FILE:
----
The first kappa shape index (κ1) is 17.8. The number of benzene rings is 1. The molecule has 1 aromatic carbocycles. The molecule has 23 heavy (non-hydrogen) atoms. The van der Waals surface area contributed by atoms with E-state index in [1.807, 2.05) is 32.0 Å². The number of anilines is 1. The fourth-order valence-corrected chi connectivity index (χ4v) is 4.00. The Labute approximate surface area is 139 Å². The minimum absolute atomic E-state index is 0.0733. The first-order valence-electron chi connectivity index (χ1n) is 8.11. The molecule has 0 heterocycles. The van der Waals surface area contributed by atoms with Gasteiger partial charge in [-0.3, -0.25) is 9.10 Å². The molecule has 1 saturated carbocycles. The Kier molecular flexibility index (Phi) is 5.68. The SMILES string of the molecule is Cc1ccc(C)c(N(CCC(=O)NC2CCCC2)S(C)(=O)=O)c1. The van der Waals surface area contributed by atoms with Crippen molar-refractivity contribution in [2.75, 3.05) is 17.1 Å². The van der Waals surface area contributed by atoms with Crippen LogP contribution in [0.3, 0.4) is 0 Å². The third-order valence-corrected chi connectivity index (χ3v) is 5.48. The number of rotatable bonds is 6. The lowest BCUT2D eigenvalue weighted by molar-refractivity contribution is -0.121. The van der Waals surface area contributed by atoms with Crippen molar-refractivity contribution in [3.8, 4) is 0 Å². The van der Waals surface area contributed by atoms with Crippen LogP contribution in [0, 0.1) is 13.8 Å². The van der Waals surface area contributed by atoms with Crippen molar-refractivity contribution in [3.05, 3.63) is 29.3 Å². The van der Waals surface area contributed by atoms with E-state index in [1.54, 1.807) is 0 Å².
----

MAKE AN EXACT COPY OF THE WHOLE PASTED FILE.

The first kappa shape index (κ1) is 17.8. The number of benzene rings is 1. The molecule has 1 aromatic carbocycles. The molecule has 23 heavy (non-hydrogen) atoms. The van der Waals surface area contributed by atoms with E-state index in [1.807, 2.05) is 32.0 Å². The number of anilines is 1. The fourth-order valence-corrected chi connectivity index (χ4v) is 4.00. The Labute approximate surface area is 139 Å². The minimum absolute atomic E-state index is 0.0733. The first-order valence-electron chi connectivity index (χ1n) is 8.11. The molecule has 0 heterocycles. The van der Waals surface area contributed by atoms with Gasteiger partial charge in [-0.3, -0.25) is 9.10 Å². The molecule has 1 saturated carbocycles. The Kier molecular flexibility index (Phi) is 5.68. The SMILES string of the molecule is Cc1ccc(C)c(N(CCC(=O)NC2CCCC2)S(C)(=O)=O)c1. The van der Waals surface area contributed by atoms with Crippen molar-refractivity contribution in [2.75, 3.05) is 17.1 Å². The van der Waals surface area contributed by atoms with Crippen LogP contribution in [0.3, 0.4) is 0 Å². The third-order valence-corrected chi connectivity index (χ3v) is 5.48. The number of rotatable bonds is 6. The lowest BCUT2D eigenvalue weighted by molar-refractivity contribution is -0.121. The van der Waals surface area contributed by atoms with Crippen molar-refractivity contribution in [3.8, 4) is 0 Å². The van der Waals surface area contributed by atoms with Crippen LogP contribution in [0, 0.1) is 13.8 Å². The van der Waals surface area contributed by atoms with Crippen molar-refractivity contribution in [3.05, 3.63) is 29.3 Å². The van der Waals surface area contributed by atoms with E-state index in [1.54, 1.807) is 0 Å².